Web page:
Poll

Who would you rather keep?

Adam LaRoche
68 (60.7%)
Michael Morse
44 (39.3%)

Total Members Voted: 112

Author Topic: Morse or LaRoche  (Read 23479 times)

0 Members and 1 Guest are viewing this topic.

Offline Mattionals

  • Posts: 2310
  • A mindless domestic pet
Re: Morse or LaRoche
« Reply #175: November 01, 2012, 02:42:16 PM »
In what way? I REALLY like Werth as a leadoff hitter but I wonder what your reasoning is. I've seen articles suggesting the Nats sign Bourn as a leadoff hitter and I just have to  :smh:

Werth has been a lead off hitter for all of four months of his career.  Bourn has been a leadoff hitter his ENTIRE career.  Bourn is considered to be more of the "prototypical" lead-off hitter.  He doesn't hit for much power, but has a quick bat and can get on base at a high percentage.  The perfect formula for a "prototypical" leadoff guy is to have a guy who sees a lot of pitches, has good speed on the basepaths so he can steal bases or leg out a hit, and gets on base any way possible.  This is the "ideal" lead off guy.

What we are now seeing though, and it is present in Werth, is a guy who sees lots of pitches, has above average but not elite speed, but also has decent power too.  Trout is probably the best leadoff hitter in the game.  His plate discipline is pretty good, and he is a very good bad ball hitter.  Instead of just taking tons of pitches, he also puts pitches in play at a good rate.  He has good power at the plate as well, and this goes to the idea of how often does the "leadoff" hitter actually lead an inning off.  Bourn is also on the wrong side of 30 and his tremendous speed is the biggest part of his game.  His stellar defense is due to him having blazing speed to get to lots of balls.  As he ages, he will start to slow up, and this will turn him into a much worse player.  Chone Figgins from LA to Seattle comes to mind as a leadoff type with good speed who degraded into a player who strikes out too much (Bourn already does this) and loses his spark on the bases.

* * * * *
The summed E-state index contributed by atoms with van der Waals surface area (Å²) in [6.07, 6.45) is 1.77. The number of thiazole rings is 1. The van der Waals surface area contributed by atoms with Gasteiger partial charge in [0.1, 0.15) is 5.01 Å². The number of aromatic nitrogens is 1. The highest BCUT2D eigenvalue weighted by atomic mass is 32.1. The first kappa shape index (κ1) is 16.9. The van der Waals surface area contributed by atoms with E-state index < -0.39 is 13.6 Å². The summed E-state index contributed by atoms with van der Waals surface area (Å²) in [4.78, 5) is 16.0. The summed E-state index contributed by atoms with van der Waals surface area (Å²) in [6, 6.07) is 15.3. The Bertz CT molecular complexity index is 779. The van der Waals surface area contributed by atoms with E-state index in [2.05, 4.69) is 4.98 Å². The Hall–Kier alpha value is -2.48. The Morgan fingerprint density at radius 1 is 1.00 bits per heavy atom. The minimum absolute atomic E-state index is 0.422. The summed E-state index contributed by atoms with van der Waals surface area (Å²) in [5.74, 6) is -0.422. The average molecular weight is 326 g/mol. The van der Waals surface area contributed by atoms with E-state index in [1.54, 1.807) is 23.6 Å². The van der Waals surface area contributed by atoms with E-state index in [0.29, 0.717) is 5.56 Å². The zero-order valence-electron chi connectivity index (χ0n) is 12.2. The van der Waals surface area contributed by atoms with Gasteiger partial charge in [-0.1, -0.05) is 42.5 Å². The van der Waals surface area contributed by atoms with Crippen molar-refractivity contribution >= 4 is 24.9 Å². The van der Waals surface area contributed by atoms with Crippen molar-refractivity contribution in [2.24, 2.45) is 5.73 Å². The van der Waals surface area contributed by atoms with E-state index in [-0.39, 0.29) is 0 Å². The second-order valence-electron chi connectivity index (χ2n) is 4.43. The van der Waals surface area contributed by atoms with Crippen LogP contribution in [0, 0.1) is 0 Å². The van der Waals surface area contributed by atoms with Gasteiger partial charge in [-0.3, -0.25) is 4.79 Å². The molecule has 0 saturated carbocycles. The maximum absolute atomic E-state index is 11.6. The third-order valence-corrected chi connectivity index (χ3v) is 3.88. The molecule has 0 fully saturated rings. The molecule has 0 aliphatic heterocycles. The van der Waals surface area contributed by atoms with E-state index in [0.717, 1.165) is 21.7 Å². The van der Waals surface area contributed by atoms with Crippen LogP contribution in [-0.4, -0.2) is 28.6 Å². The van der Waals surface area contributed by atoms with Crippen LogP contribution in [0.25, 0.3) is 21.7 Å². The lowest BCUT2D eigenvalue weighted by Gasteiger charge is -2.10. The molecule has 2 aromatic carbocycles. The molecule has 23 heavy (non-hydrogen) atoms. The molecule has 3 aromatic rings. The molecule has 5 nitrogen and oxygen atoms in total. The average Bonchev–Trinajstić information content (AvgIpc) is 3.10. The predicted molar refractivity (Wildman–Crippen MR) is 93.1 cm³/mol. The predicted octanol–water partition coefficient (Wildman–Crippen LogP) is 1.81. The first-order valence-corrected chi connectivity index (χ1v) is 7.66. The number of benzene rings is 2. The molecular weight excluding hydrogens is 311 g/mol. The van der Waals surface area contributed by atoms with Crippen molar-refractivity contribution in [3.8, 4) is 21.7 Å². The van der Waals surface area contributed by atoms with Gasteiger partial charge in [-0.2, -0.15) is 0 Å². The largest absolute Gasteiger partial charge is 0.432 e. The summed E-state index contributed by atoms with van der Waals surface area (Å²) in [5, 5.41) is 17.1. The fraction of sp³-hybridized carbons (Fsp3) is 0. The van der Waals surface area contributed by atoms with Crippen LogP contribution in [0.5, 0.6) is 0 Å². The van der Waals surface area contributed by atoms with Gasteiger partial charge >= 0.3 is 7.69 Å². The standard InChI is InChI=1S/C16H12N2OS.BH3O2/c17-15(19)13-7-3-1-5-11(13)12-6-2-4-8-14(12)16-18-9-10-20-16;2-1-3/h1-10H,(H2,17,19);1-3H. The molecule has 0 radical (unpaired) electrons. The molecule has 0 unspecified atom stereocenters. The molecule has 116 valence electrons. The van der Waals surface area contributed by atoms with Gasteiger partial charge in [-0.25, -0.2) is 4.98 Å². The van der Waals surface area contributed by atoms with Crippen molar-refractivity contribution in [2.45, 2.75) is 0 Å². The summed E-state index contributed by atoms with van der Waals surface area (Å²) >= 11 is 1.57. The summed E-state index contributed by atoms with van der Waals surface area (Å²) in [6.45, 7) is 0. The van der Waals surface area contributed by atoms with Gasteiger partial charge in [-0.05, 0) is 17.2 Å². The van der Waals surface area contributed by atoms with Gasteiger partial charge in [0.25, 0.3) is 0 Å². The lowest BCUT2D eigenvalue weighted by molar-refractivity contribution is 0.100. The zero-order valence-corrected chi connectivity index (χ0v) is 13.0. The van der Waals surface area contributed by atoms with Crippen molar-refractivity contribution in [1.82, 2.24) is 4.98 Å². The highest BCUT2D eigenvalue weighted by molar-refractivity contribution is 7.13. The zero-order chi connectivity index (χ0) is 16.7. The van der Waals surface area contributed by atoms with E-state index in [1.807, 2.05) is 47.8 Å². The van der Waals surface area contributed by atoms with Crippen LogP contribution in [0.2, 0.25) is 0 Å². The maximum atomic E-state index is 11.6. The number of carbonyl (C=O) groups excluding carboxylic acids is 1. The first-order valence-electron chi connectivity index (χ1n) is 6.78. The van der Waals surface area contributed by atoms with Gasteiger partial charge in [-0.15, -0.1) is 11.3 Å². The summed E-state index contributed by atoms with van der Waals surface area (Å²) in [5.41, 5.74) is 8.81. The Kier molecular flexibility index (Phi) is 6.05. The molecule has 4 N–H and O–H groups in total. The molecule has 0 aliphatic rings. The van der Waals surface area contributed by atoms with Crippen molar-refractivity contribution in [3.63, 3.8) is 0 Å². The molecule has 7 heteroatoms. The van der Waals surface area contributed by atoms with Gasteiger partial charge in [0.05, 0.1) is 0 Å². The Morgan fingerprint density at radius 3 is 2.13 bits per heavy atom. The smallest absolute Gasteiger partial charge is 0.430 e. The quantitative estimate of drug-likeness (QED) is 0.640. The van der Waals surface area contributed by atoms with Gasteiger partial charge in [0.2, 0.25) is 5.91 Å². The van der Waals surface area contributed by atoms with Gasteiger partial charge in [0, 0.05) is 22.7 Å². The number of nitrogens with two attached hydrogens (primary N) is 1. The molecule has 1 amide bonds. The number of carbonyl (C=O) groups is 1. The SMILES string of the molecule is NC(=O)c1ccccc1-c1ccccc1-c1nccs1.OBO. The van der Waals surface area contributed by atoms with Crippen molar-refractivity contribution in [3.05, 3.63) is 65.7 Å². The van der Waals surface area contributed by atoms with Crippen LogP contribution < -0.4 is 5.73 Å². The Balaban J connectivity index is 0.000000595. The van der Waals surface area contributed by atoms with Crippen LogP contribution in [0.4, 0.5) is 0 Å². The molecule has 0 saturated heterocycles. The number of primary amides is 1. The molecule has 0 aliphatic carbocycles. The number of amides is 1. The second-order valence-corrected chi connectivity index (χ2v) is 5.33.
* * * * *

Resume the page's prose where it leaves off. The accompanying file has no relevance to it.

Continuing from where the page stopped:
I think Bourn will get paid by a team like Philly who has no one in the organization that could fill the role for years to come.  He will lead off and have maybe one or two good years out of a likely 5 year deal.  The Nats by that point should have Brian Goodwin up who is touted as being a superior player with less base stealing speed.

I don't think any outfielder not named Justin Upton should be pursued by the Nats this offseason as the internal candidates probably far outweigh the risk involved in any FA or unknown.